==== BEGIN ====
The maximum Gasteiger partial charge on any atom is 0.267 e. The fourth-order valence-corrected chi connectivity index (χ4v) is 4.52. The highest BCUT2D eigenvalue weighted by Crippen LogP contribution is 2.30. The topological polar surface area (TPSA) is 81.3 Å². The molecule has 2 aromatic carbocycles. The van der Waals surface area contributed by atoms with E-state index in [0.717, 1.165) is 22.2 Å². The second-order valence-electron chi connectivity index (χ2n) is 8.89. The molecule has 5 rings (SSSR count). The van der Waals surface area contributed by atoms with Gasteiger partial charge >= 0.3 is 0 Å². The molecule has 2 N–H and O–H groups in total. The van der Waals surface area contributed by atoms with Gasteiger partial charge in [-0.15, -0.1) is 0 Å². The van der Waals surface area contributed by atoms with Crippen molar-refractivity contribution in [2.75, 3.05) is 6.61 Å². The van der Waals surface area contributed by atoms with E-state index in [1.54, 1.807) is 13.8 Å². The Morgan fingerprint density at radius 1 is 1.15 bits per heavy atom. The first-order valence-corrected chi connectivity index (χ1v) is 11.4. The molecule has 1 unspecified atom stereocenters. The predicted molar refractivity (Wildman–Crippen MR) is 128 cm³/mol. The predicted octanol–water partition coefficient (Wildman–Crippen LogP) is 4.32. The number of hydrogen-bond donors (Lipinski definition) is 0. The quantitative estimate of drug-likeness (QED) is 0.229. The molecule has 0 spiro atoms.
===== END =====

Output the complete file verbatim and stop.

The maximum Gasteiger partial charge on any atom is 0.267 e. The fourth-order valence-corrected chi connectivity index (χ4v) is 4.52. The highest BCUT2D eigenvalue weighted by Crippen LogP contribution is 2.30. The topological polar surface area (TPSA) is 81.3 Å². The molecule has 2 aromatic carbocycles. The van der Waals surface area contributed by atoms with E-state index in [0.717, 1.165) is 22.2 Å². The second-order valence-electron chi connectivity index (χ2n) is 8.89. The molecule has 5 rings (SSSR count). The van der Waals surface area contributed by atoms with Gasteiger partial charge >= 0.3 is 0 Å². The molecule has 2 N–H and O–H groups in total. The van der Waals surface area contributed by atoms with Gasteiger partial charge in [-0.15, -0.1) is 0 Å². The van der Waals surface area contributed by atoms with Crippen molar-refractivity contribution in [2.75, 3.05) is 6.61 Å². The van der Waals surface area contributed by atoms with E-state index in [1.54, 1.807) is 13.8 Å². The Morgan fingerprint density at radius 1 is 1.15 bits per heavy atom. The first-order valence-corrected chi connectivity index (χ1v) is 11.4. The molecule has 1 unspecified atom stereocenters. The predicted molar refractivity (Wildman–Crippen MR) is 128 cm³/mol. The predicted octanol–water partition coefficient (Wildman–Crippen LogP) is 4.32. The number of hydrogen-bond donors (Lipinski definition) is 0. The quantitative estimate of drug-likeness (QED) is 0.229. The molecule has 0 spiro atoms.